The S&P 500 posted its first monthly decline since February, falling by 1.6% in August. The stock market was down as much as 5% during the month as economic reports showed resilient growth and Fed Chairman Jay Powell said that inflation remained too high.
This raised expectations for higher-for-longer interest rates. The 10-year Treasury yield spiked from 3.97% at the end of July to 4.34% in mid-August, its highest level since 2008.
However, more recent data releases showed a reduction in job openings, an uptick in the unemployment rate, moderating GDP growth, and inflation readings that broadly met economists’ expectations. Yields retreated and stock prices rallied as investors felt more confident the Fed is at the end of its interest-rate hikes.
This fixation on interest rates and whether policy makers will pull off a soft or hard landing for the economy can cause investor sentiment to swing wildly any given month, all based on a few new data points that no one is likely to remember a year from now.
Interest rates are undoubtedly important to the economy and business valuations. But we also can’t control them (Powell’s term as Fed chair expires in 2026 for those who are interested in the job) or lose sight of the bigger picture.
Instead of getting whipsawed by shifts in economic winds, investors should heed the advice Warren Buffett penned in his 1988 shareholder letter
“We do not have, never have had, and never will have an opinion about where the stock market, interest rates, or business activity will be a year from now.”
Instead, as Buffett went on to write in 1993
, “an investor should ordinarily hold a small piece of an outstanding business with the same tenacity that an owner would exhibit if he owned all of that business.”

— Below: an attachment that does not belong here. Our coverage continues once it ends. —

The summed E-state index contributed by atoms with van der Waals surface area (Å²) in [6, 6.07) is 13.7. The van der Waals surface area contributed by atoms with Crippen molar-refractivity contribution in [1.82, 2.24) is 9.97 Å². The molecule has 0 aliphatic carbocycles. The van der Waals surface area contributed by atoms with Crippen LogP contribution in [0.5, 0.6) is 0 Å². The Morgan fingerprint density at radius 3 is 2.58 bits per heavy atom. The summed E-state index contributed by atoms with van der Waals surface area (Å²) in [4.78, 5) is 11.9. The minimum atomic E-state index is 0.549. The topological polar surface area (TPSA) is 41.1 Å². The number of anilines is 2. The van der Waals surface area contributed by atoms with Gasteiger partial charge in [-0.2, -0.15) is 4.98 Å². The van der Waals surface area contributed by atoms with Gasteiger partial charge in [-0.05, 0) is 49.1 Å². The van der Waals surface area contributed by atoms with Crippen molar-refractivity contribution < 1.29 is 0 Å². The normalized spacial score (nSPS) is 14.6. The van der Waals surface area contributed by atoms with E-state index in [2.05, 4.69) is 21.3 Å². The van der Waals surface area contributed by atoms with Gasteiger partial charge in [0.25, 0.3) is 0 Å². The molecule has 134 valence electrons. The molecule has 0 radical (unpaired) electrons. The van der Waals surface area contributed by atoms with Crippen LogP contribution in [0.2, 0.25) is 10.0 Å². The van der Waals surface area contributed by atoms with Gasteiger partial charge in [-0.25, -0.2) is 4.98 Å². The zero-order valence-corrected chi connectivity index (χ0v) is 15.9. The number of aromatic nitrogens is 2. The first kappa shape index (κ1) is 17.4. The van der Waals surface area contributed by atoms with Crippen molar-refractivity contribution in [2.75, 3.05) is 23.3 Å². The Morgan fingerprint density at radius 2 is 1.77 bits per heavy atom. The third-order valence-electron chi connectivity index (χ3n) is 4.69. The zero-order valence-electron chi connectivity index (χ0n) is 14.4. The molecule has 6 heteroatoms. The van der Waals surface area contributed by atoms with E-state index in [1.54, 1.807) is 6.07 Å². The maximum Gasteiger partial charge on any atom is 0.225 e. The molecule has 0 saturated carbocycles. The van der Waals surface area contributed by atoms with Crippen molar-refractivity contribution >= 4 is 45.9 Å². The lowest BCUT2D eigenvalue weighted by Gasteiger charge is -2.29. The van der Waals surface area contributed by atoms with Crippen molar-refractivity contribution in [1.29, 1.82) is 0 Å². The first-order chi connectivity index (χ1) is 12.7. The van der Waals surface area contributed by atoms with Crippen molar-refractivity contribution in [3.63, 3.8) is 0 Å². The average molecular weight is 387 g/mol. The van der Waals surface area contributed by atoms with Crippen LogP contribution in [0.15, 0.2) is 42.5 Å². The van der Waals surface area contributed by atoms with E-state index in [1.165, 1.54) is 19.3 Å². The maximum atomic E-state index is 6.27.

I have staked my livelihood on the continued success of Simply Safe Dividends, so that’s a relatable feeling for me. But I still need reminders sometimes to think about my investments with the same zeal.
Simply Safe Dividends debuted eight years ago in August to the sound of crickets. It didn’t start with much – an old laptop and some elbow grease – but after walking away from my comfortable investment management career, I was determined to empower dividend investors with great tools and honest research they could trust.
(Getting surprised less than a year later that my wife and I were expecting our first child didn’t hurt motivation either. And now we are blessed to have three!)
So much has happened over the past eight years. Thanks to your support and the trust placed in our company by Matt, Brady, and Desirée, Simply Safe Dividends is now a team of four
with hopes to improve our service for many years to come.
Not once have I ever considered exiting Simply Safe Dividends, especially not due to concerns about the economy or whether dividend investing will remain in vogue.
I know that some years will be better than others for us. But I trust that our hard work, product innovation, and dedication to meeting our members’ needs will bring good things over time – regardless of short-term trends and factors outside of our control.
We need to think about our stock investments the same way. If we owned all of a business we were invested in, would we really run for the exits after a slow quarter of sales or down year for the stock? I doubt it. We would focus on the company’s long-term outlook.